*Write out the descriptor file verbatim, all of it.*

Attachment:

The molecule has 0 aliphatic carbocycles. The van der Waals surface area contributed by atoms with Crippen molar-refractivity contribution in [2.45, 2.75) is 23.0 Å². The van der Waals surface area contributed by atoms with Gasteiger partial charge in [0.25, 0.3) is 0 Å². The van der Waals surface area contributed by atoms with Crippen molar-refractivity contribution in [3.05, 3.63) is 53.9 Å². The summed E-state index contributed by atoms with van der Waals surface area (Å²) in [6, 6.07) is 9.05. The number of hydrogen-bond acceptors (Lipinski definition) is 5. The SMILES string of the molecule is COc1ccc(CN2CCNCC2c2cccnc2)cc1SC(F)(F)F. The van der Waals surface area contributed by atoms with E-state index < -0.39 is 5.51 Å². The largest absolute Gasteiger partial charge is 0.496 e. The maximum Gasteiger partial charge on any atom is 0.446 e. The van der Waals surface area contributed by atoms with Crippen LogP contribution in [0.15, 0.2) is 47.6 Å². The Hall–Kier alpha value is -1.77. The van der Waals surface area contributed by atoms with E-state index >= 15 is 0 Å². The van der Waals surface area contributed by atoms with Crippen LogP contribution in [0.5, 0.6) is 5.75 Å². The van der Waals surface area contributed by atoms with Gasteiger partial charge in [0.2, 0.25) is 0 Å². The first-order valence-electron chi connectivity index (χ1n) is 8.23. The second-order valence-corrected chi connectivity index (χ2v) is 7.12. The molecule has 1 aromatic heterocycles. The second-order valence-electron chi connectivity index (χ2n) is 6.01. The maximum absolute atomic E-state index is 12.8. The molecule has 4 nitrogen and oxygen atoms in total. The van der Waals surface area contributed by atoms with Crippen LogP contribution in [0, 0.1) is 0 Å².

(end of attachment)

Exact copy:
The molecule has 0 aliphatic carbocycles. The van der Waals surface area contributed by atoms with Crippen molar-refractivity contribution in [2.45, 2.75) is 23.0 Å². The van der Waals surface area contributed by atoms with Gasteiger partial charge in [0.25, 0.3) is 0 Å². The van der Waals surface area contributed by atoms with Crippen molar-refractivity contribution in [3.05, 3.63) is 53.9 Å². The summed E-state index contributed by atoms with van der Waals surface area (Å²) in [6, 6.07) is 9.05. The number of hydrogen-bond acceptors (Lipinski definition) is 5. The SMILES string of the molecule is COc1ccc(CN2CCNCC2c2cccnc2)cc1SC(F)(F)F. The van der Waals surface area contributed by atoms with E-state index < -0.39 is 5.51 Å². The largest absolute Gasteiger partial charge is 0.496 e. The maximum Gasteiger partial charge on any atom is 0.446 e. The van der Waals surface area contributed by atoms with Crippen LogP contribution in [0.15, 0.2) is 47.6 Å². The Hall–Kier alpha value is -1.77. The van der Waals surface area contributed by atoms with E-state index >= 15 is 0 Å². The van der Waals surface area contributed by atoms with Crippen LogP contribution in [0.5, 0.6) is 5.75 Å². The van der Waals surface area contributed by atoms with Gasteiger partial charge in [0.2, 0.25) is 0 Å². The first-order valence-electron chi connectivity index (χ1n) is 8.23. The second-order valence-corrected chi connectivity index (χ2v) is 7.12. The molecule has 1 aromatic heterocycles. The second-order valence-electron chi connectivity index (χ2n) is 6.01. The maximum absolute atomic E-state index is 12.8. The molecule has 4 nitrogen and oxygen atoms in total. The van der Waals surface area contributed by atoms with Crippen LogP contribution in [0, 0.1) is 0 Å².